Plain View Doctrine Attorneys

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 When are Search Warrants Used?

A search warrant is an edict signed by a judge permitting law enforcement to search a specific place for objects and materials pertaining to a crime. Under the Fourth Amendment to the United States Constitution, you are shielded from unreasonable searches and seizures by the government.

However, the Fourth Amendment is not a guaranteed protection against all searches and seizures. Instead, it protects against searches and seizures deemed unreasonable under the law.

Whether a particular search is considered reasonable changes due to the search site or whether a public safety problem is involved.

The Supreme Court has remarked that searches and seizures inside a house without a warrant are presumptively unreasonable. Yet, there are exceptions to the general rule that a warrantless search is illegal, including if the items are in plain view.

What is the Plain View Doctrine?

The plain view doctrine is an exception to the general rule that a warrantless search and seizure is illegal. The plain view doctrine permits law enforcement to search and seize property without getting a search warrant established on proof of criminal activity because that property is out in the “plain view” of the officers.

The plain view doctrine permits police officers to seize, without a warrant, evidence and contraband that are discovered in plain view during a legal observation. TSA agents often use the plain view doctrine at airports during their screening of persons and property.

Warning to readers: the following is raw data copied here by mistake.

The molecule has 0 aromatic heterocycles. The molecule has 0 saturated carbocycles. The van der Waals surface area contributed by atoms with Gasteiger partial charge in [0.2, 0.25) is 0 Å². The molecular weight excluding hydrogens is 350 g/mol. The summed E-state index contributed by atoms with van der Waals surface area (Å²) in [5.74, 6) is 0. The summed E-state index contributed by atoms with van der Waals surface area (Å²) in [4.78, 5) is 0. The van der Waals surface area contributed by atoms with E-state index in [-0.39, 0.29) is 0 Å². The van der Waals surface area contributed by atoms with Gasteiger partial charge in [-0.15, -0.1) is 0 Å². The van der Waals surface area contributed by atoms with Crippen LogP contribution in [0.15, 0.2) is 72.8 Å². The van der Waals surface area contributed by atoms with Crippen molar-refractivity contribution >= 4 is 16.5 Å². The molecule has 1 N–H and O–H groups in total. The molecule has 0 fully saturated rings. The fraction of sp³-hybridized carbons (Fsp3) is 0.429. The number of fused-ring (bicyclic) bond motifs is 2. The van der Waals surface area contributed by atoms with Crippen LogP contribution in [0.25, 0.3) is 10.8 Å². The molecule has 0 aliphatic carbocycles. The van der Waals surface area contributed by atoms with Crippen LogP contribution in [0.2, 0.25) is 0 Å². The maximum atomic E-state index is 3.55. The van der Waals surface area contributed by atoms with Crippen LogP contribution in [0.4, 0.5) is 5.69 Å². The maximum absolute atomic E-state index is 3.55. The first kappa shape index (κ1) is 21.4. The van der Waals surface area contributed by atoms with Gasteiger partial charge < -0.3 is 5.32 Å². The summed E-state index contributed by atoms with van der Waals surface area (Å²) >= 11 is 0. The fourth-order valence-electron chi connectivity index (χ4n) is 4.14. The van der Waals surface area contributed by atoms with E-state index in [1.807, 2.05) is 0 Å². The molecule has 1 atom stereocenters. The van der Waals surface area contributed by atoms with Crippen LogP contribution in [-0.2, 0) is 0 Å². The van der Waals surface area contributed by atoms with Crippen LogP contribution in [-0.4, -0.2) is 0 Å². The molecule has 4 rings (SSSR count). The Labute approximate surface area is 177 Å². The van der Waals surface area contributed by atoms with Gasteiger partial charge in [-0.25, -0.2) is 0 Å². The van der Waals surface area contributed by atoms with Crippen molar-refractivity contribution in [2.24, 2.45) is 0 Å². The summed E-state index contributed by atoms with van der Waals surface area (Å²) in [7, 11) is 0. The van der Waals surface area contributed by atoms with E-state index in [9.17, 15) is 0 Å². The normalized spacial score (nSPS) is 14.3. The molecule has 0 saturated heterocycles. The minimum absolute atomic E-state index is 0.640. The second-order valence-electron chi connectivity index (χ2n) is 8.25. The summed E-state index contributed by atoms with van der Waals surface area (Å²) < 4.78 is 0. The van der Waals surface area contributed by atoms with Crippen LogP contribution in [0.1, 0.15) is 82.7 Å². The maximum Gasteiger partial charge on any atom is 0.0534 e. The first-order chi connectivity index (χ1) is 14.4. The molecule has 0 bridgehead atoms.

Is the Plain View Doctrine the Same as Probable Cause?

No. The probable cause requirement limits the plain view doctrine. Probable cause refers to law enforcement requiring a legal basis to conduct a search, seize property, or arrest someone.

Probable cause is based on a valid assumption that a crime has happened or is happening. Therefore, for an officer to take an item, the police officer must have probable cause to think the item is evidence of a crime.

However, with the plain view doctrine, an item can be taken without a warrant, so long as the item is in plain view of the police officer. For instance, an officer can take a gun or drugs they see on the passenger seat of a car that they stopped for a petty traffic violation. However, the police may not move objects to get a better view.

For instance, a container’s evidence cannot be pinpointed by plain observation or touch. It, therefore, should not be seized unless it is listed in a warrant or the person gives the officer permission to search the container. An officer must see the item in plain view and have probable cause to think it is associated with criminal activities to take it.

What are the Required Elements of the Plain View Doctrine?

For a police officer to search or seize property that is in plain view, the officer must meet three prerequisites specified by the Supreme Court:

  1. The officer must be legally present at the place where the evidence can be plainly viewed (in a house, this means the officer entered with a warrant, necessity, or consent of the homeowner);
  2. The officer must see the item in plain view; and
  3. The incriminating nature of the property must be instantly apparent.

For example, officers with an unrelated arrest warrant go to a man’s house suspected of an armed robbery and arrest him on his front porch. Then the officers entered the man’s home and found evidence related to the armed robbery.